Today’s personal development post is from Leanne Hoagland-Smith. I love how she uses Kryptonite as a metaphor for all of our weaknesses. Leanne is a dynamic lady who is my favorite kind of person . . . a disrupter. You’re gonna enjoy this post.
With the most recent release of Man of Steel, I was once again reminded of the old television series Superman and how one tiny pebble of kryptonite could stop the man who was faster than a speeding bullet, more powerful than a locomotive and able to leap tall buildings in a single bound dead in his tracks.
Many of us are truly no different than superman. We have extraordinary talents and able to accomplish incredible feats. And we also all have our own kryptonite that stops us dead in our tracks and keeps us from going forward
What stops us is different for each of us. For some it may be negative self-talk and for others it could be time management. Possibly your kryptonite is the lack of emotional intelligence or maybe it is the more common super strong ego that announces your presence before you step into a room.
And we all share the one key to shielding ourselves from the rays of that disabling kryptonite — self-improvement. Will Rogers understood self-improvement took two different roles: learning through reading and associating with smarter people. Maybe Rogers read the words of Socrates written over 2,000 years ago:
“Employ your time in improving yourself by other men’s writings so that you shall come easily by what others have labored hard for.”
Rogers recognized as did Socrates that learning through the words of others was a way to associate with smarter people.
Self-improvement begins with an internal belief to be better; to overcome adversity; and to, as many say, unlock or unleash your potential. For today, being a lifelong learner has taken a back seat to being a self-directed learner. The difference is applied knowledge is 100 to 1000 times more powerful than just having knowledge.
Let me share a few personal examples. My husband is a retired engineer and a very good one. Several years before retiring, he decided what he wanted to do during his retirement. He embarked on purchasing the necessary tools; took some classes all in preparation to begin working with wood. His first project was a handmade crib for our first grandchild that has yet to be. Then he made some hand turned pens along with plates and a beautiful eight sided footed fruit bowl.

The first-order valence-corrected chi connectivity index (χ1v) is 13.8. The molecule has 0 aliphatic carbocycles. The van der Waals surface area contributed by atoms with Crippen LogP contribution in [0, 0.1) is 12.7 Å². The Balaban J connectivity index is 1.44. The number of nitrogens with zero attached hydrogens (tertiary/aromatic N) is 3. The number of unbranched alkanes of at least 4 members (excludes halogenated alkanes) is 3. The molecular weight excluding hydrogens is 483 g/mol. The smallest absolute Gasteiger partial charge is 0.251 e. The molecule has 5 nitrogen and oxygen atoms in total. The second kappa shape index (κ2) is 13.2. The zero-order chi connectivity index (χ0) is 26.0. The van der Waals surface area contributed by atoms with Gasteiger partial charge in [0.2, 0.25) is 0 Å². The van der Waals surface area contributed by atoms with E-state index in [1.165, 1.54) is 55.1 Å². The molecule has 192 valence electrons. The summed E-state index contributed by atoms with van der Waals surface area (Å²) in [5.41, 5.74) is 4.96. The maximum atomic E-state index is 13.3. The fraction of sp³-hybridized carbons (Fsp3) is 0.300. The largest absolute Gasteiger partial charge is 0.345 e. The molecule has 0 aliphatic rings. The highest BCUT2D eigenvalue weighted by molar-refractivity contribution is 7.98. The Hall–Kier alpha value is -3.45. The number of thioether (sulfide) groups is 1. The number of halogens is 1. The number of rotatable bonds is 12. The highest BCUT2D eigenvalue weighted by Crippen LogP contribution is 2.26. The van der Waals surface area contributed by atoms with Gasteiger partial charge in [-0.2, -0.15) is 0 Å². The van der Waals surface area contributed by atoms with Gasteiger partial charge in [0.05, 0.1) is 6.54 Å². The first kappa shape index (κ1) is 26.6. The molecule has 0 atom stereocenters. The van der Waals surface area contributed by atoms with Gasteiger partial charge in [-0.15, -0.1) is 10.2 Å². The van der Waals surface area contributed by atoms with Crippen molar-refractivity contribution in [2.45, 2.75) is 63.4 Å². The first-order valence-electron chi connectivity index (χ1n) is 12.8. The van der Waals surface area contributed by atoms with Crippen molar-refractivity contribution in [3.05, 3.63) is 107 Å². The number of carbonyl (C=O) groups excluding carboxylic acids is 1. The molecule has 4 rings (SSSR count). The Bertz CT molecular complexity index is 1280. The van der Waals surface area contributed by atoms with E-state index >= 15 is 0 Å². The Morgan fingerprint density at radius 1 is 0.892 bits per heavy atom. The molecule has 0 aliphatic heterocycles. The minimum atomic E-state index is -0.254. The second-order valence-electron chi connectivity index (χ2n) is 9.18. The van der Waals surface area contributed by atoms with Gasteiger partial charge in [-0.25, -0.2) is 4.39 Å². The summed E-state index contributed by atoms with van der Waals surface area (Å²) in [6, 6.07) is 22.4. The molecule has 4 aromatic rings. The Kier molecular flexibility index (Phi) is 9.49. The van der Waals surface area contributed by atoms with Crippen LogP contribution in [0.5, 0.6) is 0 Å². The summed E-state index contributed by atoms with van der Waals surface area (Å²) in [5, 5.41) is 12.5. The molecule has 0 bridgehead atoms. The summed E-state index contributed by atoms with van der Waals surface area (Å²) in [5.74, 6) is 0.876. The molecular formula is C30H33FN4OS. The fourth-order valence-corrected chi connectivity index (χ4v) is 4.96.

The next project was residing our two story Cape Cod home and putting in all new windows. This was accomplished over a period of 18 months as he worked by himself. He removed all the old siding down to the studs; replaced any insulation; hung new stronger sheathing; wrapped the house in vapor wrap and taped all the seams; replaced all windows and then finally hung the vinyl siding. Everything was done as they say according to Hoyle.
Then our almost 25 year old kitchen cabinets started coming loose from the wall. So he decided to buy a book, read it and begin to build new kitchen cabinets. We are now in the 6th year of this project even though it feels like more of a sage. When he is finished, our kitchen cabinets will have a value around $15,000 to $20,000.
The reason for these examples is my husband (who is now almost 68 and has been retired for six years) was not a trained carpenter; a new window and vinyl siding installer; or a cabinet maker.
What he is, is an individual who is continually learning even in his sixties. Self-improvement has always been his superman cape. Not only has he embarked on building things with his hands, he also continues to expand his mind. Prior to our marriage 22 years ago, my husband taught himself about all the different operas and composers along with many of the classic music compositions. His knowledge of history is equally as strong.
Early in life my husband recognized his own kryptonite and it was his attitude. For he believed he could do anything provided he wanted to do it. And therein lies the lesson for all of us.
To block or stop the deadly effects of kryptonite we all face begins with our attitudes. I am not sure if my husband has ever read this quote by Henry Ford, but it pretty sums up how each of us can overcome those roadblocks to our own self-improvement:
Whether you think you can or you think you cannot, either way you are right.
About the Author
Leanne Hoagland-Smith is a heurist who disrupts the status quo by discovering new ways to guide and support rapidly growing small businesses; those who wish to grow beyond their current employees and executives in chaos. She is recognized as one of the Top 25 Sales Influencers in 2013 by Open View Sales Labs and can be reached at 219.759.5601 CDT or visit her blog – http://www.increase-sales-coach.com
Link to Open View Labs